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Profit Margins: The Big Squeeze Is On

Corporate America's amazing pace of profit growth is ebbing. In the face of higher energy and materials prices, a tighter labor market, and slower economic growth, companies are finding it harder to sustain current profit margins. Not only will that have an impact on earnings, but it might also affect job growth.

More companies saw profit margins deteriorate, according to a National Association for Business Economics second-quarter Industry Survey. Out of the 170 businesses surveyed, those that saw margins rise outnumbered those that reported a fall, but the difference was the narrowest since 2003. In the finance and goods-producing industries, including manufacturing and construction, more respondents saw margins shrink than widen.

An inability to fully pass along higher input costs, such as energy and raw materials, is catching up with companies. The share of businesses able to raise prices in the second quarter was 27%, while nearly two-thirds said that materials costs rose. Going forward, just over a third of those surveyed will try to lift prices, vs. 62% who see costs growing.

This trend is echoed in Morgan Stanley's (MS) latest analyst survey. The share of analysts who said the companies they cover saw margins squeezed by higher material or labor costs hit 36% in July, up from 29% in June.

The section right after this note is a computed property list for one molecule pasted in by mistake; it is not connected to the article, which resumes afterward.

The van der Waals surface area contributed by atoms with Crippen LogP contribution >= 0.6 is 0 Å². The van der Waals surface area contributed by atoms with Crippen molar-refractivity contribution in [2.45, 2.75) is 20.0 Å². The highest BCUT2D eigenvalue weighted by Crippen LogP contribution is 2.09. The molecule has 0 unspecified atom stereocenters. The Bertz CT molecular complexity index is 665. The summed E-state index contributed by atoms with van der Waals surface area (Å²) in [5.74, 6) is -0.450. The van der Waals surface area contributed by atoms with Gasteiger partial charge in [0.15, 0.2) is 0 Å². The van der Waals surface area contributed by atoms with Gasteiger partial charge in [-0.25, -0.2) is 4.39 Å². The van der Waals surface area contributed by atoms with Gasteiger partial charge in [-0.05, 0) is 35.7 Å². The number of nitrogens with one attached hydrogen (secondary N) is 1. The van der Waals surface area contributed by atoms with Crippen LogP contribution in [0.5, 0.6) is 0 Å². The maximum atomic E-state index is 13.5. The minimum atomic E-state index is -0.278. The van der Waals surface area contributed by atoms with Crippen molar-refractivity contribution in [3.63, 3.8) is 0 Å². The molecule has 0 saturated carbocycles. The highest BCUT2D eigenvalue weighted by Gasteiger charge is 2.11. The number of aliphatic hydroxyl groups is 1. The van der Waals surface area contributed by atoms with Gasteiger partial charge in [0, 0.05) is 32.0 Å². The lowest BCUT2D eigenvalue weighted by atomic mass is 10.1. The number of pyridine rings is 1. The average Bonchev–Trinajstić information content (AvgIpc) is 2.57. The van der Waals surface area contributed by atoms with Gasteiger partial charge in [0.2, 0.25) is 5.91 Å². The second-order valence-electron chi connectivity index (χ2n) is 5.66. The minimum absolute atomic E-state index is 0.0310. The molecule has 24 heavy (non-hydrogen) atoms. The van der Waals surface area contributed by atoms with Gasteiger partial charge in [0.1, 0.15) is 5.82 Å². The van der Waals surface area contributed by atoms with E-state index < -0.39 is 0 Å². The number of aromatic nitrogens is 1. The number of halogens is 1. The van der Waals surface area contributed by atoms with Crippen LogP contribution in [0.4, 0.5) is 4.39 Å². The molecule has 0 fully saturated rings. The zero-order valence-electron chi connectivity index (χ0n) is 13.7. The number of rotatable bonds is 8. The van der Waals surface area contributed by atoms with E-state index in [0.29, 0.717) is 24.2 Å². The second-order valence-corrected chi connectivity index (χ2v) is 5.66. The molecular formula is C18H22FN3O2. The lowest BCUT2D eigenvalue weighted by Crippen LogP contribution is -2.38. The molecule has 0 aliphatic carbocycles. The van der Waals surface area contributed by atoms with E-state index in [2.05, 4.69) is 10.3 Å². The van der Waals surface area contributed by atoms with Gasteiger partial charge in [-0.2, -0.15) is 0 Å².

The latest figures on inflation validate what businesses and analysts are saying. In June, increases from a year ago in wholesale prices of crude and intermediate goods ran at more than twice the 4.3% pace for consumer price advances.

Because companies have been able to maintain solid productivity gains and cut costs elsewhere in order to lift margins, hiring and capital spending have been solid in most industries. But hiring could slow as margins begin to narrow. The NABE survey showed that only 31% of respondents plan to add workers in the coming six months, down from 44% in the first quarter. Meanwhile, investment plans for the year remain upbeat, as companies strive to squeeze out even more productivity gains in an attempt to preserve past margin improvements.

By James Mehring in New York

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